background to foreground

Bringing attention to the action of simultaneous interpretation draws notice to the fact that people are always and forever engaged with interpreting. Whether our languages are the same or different, similar or unfamiliar, we must interpret the meaning of what is conveyed. We assume a certain ease of understanding for many reasons, such as habit, agreement, perception, and tradition. These background reasons presume certain conditions, such as use of the same language, or familiarity with a common culture. If these conditions are not in place, our attention becomes more attuned to the presence of potential difference. If these conditions are present, however, we proceed normally, as if there will be no problems with understanding. Most often this is the case, and we communicate without conscious awareness of the amount of interpretation occurring in the background. Nonetheless, it is not going too far to say that without interpretation there is no communication.
The presence of simultaneous interpretation between two languages, then, merely accentuates processes that are already occurring. Once we decide to keep the fact of constant, continual interpretation in mind, what matters is not the matter of interpretation itself, but the frames of reference that inform the interpretation. Remove the actual interpreter, and this remains the case: what any one of us aims to communicate is sensible – as we intend it – only within the terms of our particular frame of reference; likewise, what is understood by others is only sensible as they receive it – which may or may not be within the same frame as our own.
Rocio pressed me hard the other night, wonderfully so, on the matter of my own frame of reference. I often find it quite difficult to recognize the assumptions of my own logic; so I appreciate questions that make me wonder. According to Stor Gendibal, one of the protagonists in Isaac Asimov’s Foundation’s Edge (1982, p. 128):

“Wondering meant exploring his own mind.”

I must admit to Rocio’s observation that I am trying to make sense of Europe’s multilingualism from a basis of experience in a monolingual culture. I am from the U.S., with its fanatic emphasis on English. It is true I am impressed with the fluidity of Flemish-speakers (in particular, as most of my interactions this past month have been in Antwerp) to switch from Dutch to English with nary a blink. This includes, by the way, not only indigenous Flemings but also Moroccan immigrants and German transplants. Rocio’s questions are important: am I overreacting because of my own distaste with monolingualism in general, or the spread of English in particular?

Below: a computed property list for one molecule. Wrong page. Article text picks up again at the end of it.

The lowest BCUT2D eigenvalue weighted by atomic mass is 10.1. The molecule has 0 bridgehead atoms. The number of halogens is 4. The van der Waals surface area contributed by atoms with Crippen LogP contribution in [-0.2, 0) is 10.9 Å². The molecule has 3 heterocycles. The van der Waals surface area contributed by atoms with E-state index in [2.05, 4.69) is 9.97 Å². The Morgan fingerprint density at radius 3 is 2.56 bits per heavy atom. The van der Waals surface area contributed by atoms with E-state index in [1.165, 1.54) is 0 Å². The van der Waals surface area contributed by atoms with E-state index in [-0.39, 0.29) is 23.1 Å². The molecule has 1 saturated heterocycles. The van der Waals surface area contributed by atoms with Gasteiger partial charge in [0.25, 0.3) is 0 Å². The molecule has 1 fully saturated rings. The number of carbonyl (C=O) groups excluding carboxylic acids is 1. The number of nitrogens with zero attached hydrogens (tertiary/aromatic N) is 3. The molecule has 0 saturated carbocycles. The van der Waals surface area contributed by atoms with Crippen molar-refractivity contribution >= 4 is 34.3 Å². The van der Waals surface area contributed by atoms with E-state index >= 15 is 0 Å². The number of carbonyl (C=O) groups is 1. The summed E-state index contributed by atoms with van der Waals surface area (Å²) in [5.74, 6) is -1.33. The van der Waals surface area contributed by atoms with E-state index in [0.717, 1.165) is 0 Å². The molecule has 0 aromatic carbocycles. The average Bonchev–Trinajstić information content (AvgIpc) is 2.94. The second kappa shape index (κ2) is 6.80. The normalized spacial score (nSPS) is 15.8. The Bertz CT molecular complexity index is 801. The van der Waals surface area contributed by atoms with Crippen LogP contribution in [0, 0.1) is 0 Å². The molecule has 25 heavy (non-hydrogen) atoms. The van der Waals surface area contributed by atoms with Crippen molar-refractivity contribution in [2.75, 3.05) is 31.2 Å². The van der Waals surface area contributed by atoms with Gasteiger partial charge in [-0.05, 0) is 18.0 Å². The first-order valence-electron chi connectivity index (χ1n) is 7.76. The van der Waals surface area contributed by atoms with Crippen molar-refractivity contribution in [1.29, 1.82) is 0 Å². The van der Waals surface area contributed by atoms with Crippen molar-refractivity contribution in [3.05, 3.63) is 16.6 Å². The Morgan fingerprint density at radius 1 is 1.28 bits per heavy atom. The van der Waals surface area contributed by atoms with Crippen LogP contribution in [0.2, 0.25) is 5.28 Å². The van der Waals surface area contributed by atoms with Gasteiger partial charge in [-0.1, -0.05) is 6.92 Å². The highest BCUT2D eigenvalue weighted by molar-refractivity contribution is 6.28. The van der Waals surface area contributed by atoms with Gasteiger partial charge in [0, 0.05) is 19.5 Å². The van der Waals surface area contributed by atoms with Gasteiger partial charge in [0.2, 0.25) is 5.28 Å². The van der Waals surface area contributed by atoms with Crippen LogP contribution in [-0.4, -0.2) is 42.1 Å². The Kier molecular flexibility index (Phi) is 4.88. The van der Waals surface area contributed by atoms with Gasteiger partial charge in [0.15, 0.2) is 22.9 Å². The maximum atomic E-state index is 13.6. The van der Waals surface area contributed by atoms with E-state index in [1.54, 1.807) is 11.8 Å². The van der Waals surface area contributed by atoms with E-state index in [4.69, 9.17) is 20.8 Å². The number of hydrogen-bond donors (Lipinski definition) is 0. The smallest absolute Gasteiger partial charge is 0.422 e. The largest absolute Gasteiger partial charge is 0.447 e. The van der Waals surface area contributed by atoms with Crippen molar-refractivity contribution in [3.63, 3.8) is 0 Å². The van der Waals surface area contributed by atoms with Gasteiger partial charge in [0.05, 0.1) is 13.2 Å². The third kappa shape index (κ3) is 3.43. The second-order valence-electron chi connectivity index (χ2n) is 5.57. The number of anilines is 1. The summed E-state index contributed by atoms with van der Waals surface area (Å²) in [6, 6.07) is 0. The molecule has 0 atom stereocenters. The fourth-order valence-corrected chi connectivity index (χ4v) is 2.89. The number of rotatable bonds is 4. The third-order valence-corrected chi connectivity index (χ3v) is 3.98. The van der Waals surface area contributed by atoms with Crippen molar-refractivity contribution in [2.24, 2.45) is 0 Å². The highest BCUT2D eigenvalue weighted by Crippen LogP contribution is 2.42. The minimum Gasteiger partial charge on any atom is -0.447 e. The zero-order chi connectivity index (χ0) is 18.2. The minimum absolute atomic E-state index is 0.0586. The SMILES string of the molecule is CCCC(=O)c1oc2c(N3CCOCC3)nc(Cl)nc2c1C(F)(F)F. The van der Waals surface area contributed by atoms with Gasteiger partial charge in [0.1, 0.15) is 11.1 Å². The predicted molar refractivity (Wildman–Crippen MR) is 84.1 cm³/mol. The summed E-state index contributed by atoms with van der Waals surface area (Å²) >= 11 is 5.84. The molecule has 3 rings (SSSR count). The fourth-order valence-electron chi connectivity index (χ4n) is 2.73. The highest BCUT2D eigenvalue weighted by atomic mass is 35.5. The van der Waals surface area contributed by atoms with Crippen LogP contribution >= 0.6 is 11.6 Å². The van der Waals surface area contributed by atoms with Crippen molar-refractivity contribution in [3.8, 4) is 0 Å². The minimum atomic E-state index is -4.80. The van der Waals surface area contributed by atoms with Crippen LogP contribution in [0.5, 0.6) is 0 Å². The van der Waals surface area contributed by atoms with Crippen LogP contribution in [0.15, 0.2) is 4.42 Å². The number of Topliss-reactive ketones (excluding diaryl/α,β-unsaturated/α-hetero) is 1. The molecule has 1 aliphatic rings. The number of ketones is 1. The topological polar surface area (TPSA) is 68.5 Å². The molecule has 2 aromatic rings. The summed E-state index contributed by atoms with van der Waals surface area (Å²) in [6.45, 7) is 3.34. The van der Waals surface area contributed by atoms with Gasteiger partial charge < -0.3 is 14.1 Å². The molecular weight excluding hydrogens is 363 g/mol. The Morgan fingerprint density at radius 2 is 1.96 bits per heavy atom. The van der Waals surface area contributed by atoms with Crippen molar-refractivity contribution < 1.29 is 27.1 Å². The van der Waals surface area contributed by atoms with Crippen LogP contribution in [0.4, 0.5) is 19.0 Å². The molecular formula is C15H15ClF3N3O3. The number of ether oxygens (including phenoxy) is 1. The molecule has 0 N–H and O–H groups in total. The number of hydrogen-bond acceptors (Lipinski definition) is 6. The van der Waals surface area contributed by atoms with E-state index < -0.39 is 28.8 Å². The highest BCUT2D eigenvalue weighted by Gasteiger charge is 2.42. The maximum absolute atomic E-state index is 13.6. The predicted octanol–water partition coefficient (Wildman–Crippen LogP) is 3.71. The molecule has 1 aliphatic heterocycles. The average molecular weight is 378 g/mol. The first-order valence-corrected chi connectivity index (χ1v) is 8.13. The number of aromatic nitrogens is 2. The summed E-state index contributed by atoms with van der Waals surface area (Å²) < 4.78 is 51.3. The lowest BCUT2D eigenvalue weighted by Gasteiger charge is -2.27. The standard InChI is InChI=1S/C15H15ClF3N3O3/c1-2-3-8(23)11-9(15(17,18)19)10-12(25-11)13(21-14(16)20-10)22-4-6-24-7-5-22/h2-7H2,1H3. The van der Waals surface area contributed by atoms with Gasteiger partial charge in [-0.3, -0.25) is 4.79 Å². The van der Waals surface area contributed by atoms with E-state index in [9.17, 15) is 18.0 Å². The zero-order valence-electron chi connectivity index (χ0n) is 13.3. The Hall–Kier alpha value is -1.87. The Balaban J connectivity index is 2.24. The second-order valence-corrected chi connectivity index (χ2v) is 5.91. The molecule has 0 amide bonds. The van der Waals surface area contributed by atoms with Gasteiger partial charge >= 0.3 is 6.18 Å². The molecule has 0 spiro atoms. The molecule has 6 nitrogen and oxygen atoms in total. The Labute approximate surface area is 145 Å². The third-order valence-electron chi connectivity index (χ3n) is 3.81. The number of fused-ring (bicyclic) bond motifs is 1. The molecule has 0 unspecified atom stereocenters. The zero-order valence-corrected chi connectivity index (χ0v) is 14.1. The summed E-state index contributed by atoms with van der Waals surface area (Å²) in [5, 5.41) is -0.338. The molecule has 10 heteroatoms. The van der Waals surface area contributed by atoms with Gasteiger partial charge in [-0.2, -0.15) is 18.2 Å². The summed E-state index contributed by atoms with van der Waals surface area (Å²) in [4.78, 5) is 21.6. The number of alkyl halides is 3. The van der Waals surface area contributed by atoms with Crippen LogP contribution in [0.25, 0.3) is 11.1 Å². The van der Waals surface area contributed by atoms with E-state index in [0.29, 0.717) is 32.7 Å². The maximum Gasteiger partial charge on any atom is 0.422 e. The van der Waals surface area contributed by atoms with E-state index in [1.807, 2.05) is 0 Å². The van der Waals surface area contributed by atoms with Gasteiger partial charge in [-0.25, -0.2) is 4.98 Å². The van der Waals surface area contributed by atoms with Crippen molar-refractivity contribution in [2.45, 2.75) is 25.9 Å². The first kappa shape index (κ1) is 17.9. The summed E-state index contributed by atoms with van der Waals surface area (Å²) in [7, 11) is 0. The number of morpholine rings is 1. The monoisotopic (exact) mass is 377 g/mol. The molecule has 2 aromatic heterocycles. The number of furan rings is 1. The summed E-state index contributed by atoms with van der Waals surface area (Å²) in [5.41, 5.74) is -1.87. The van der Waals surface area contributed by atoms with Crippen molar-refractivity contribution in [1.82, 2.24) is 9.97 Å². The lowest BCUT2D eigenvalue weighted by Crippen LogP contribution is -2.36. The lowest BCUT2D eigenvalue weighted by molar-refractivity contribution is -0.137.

Yet, I also know a different America because of my work as an American Sign Language/English Interpreter. My thinking is rooted in a bilingualism that matches European multilingualism, and perhaps goes farther, as translations between spoken and signed language involve not only a shift in grammar (linguistics) but also a shift in modality (sensory perception).
Last week, Tumbleweed questioned another element of my frame of reference. My work as a signed language interpreter suggests that the critique I suggest is possible regarding the system of spoken language interpretation at the European Parliament is based upon comparing different types of interpreting – a logic that may or may not be valid. Just as I need to be reminded how much my thought has been shaped by the dominant monolingual culture, I need to continue to explore the divisions created between “conference interpreting” and “community interpreting.” There are historical, professional, and economic distinctions between these types that are, in my view, indicators of class and power rather than of literal difference. In either venue, the action of simultaneous interpreting is the same: difference is maintained.
These questions go deep. They touch upon the danger of my biases being too much in the way. Rocio gave some great examples of how the perceived differences are huge between, say, a Spaniard from Valencia and a Spaniard from Catalonia – until one travels to France; or, say, the differences between an American from Texas and an American from New York, until one travels to Indonesia. If the settings are culturally close but not identical, one is aware of the distinctions, only. But when the context is broadened and the basis of comparison is shifted, then those distinctions of a close-close type vanish in the larger contrasts with people who are even more different.
As we observe a globalizing economy (try to) turn culturally distinct places into uniform amalgamations of everywhere and nowhere, and worldwide media establishes norms of ambition for peoples of all kinds, it may be that languages are the best preserve of substantive difference. The action of simultaneous interpretation is to resist a totalitarian logic of similarity – a logic that assumes we communicate better if we use the same language: a monolingualist logic. By virtue of its presence and use, simultaneous interpretation enables a medium of communication that can generate a field of social equality built interaction-by-interaction upon the constant recognition and continual presence of difference.

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